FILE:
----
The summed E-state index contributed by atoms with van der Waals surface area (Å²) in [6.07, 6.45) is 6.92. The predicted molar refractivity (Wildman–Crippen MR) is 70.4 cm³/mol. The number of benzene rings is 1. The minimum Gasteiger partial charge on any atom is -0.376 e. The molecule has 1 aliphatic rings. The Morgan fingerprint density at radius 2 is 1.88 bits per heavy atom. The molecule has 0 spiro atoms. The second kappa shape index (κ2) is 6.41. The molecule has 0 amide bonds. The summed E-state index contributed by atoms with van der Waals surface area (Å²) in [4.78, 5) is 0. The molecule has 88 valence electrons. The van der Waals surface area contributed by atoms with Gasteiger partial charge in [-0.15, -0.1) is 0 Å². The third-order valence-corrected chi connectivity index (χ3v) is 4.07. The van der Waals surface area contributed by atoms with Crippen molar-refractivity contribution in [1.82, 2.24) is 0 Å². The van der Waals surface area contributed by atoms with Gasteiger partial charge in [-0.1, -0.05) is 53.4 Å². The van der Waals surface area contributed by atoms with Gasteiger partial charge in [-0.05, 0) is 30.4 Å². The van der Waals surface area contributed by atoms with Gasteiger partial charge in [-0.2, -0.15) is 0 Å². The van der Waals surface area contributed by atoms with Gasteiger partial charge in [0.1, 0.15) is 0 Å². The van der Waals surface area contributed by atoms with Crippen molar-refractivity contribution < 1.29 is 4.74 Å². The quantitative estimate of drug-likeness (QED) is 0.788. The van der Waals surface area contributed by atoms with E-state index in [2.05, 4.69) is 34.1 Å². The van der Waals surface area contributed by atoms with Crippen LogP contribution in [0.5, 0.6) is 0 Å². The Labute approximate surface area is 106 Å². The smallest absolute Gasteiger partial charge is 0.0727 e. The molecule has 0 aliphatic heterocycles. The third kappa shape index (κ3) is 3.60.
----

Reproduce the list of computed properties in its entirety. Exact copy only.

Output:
The summed E-state index contributed by atoms with van der Waals surface area (Å²) in [6.07, 6.45) is 6.92. The predicted molar refractivity (Wildman–Crippen MR) is 70.4 cm³/mol. The number of benzene rings is 1. The minimum Gasteiger partial charge on any atom is -0.376 e. The molecule has 1 aliphatic rings. The Morgan fingerprint density at radius 2 is 1.88 bits per heavy atom. The molecule has 0 spiro atoms. The second kappa shape index (κ2) is 6.41. The molecule has 0 amide bonds. The summed E-state index contributed by atoms with van der Waals surface area (Å²) in [4.78, 5) is 0. The molecule has 88 valence electrons. The van der Waals surface area contributed by atoms with Gasteiger partial charge in [-0.15, -0.1) is 0 Å². The third-order valence-corrected chi connectivity index (χ3v) is 4.07. The van der Waals surface area contributed by atoms with Crippen molar-refractivity contribution in [1.82, 2.24) is 0 Å². The van der Waals surface area contributed by atoms with Gasteiger partial charge in [-0.1, -0.05) is 53.4 Å². The van der Waals surface area contributed by atoms with Gasteiger partial charge in [-0.05, 0) is 30.4 Å². The van der Waals surface area contributed by atoms with Gasteiger partial charge in [-0.2, -0.15) is 0 Å². The van der Waals surface area contributed by atoms with Gasteiger partial charge in [0.1, 0.15) is 0 Å². The van der Waals surface area contributed by atoms with Crippen molar-refractivity contribution < 1.29 is 4.74 Å². The quantitative estimate of drug-likeness (QED) is 0.788. The van der Waals surface area contributed by atoms with E-state index in [2.05, 4.69) is 34.1 Å². The van der Waals surface area contributed by atoms with Crippen LogP contribution in [0.5, 0.6) is 0 Å². The Labute approximate surface area is 106 Å². The smallest absolute Gasteiger partial charge is 0.0727 e. The molecule has 0 aliphatic heterocycles. The third kappa shape index (κ3) is 3.60.